If you have a complete set of documentation for all members of the household, your application has a better chance of being top of the pile, as agents will be unlikely to waste their time chasing people for important information.

Apply online straight after the inspection and you bypass the pile altogether; your information won’t get lost, nor cast aside.

Only submit the necessary documents. It’s fine to have additional documents you think you might need on hand, but only submit what the agent asks for.

Need a roommate? Find your perfect match on Flatmates.com.au

4. Be on time to inspections

Punctuality is common courtesy. Holding an open house is quite stressful and usually agents work alone in circumstances like this, which means they’re very busy on the day.

If you’re ready and waiting when they arrive, they might remember these good manners when the time comes to choose a tenant.

Get ready: Prepare for a rental inspection 


Make sure you organise your housemates when applying for rentals. Picture: Katy Griffin

5. Be presentable at the inspection

You don’t have to wear a suit, but it’s important to look presentable; it shows you’re keen to secure the property and that you’re taking the application process seriously.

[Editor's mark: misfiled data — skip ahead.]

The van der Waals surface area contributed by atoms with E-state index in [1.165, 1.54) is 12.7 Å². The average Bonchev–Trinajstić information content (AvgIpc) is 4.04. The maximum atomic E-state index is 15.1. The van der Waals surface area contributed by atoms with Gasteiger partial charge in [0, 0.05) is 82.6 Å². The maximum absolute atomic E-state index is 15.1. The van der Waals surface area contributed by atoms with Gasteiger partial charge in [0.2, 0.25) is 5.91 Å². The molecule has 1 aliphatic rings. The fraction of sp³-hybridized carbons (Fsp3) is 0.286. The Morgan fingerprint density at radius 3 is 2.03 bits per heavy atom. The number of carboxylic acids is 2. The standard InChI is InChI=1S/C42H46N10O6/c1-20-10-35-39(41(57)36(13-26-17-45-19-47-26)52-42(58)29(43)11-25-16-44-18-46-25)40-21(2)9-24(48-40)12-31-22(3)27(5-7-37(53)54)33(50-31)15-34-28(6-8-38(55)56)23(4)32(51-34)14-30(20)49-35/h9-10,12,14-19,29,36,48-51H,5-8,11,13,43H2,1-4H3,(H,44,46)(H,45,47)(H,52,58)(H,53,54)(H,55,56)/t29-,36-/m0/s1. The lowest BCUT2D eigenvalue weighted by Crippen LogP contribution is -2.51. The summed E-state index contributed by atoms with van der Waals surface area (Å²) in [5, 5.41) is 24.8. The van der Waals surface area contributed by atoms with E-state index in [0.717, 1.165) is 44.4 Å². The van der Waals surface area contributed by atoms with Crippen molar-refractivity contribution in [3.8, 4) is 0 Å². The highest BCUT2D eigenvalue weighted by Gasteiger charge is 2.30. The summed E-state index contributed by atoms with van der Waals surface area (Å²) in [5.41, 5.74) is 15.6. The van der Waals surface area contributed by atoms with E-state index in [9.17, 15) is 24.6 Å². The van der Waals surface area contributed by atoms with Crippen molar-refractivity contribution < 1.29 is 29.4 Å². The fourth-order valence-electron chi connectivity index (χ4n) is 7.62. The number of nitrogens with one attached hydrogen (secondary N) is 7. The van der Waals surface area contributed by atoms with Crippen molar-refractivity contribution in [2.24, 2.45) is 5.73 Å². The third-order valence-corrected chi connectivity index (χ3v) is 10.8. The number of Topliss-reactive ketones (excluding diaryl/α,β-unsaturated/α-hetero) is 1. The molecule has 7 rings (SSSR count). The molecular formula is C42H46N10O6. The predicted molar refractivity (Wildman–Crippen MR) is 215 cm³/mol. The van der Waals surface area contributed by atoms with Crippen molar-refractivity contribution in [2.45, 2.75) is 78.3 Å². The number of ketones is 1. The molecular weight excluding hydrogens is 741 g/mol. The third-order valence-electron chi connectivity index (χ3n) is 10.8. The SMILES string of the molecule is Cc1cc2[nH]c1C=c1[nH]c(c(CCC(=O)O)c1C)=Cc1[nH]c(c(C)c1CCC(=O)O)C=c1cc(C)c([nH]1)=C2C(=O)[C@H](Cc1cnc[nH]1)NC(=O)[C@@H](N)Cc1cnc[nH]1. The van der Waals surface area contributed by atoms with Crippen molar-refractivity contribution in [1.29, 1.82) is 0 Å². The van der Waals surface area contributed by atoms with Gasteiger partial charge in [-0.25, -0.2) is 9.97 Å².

Looking like you mean business gives off an impression of responsibility, which is nothing less than stardust in the eyes of cautious landlords.

6. Be reasonable and pleasant on the day of the inspection

Be pleasant – not pushy – to get in the agent’s good books.

If you’re the only people applying to live in the property, this could give you a little extra leeway to ask for property repairs, or a reduction in rent. However, if you’re up against another dozen people, you won’t be in a position to make demands.

Charm them: 7 ways to win over a potential landlord

7. Follow up

If you’ve submitted an application and you haven’t heard anything 48 hours later, send a follow up to the agent.

Let them know you’re very interested in the property and that you’re happy to provide any additional information or references they might need.

They may well be deciding between you and one other candidate, and if they receive a pleasant message from you, that might be enough to swing the contest in your favour.

Be smart: 7 questions to ask before signing a lease

This article was originally published on 3 Aug 2019 at 9:00am but has been regularly updated to keep the information current.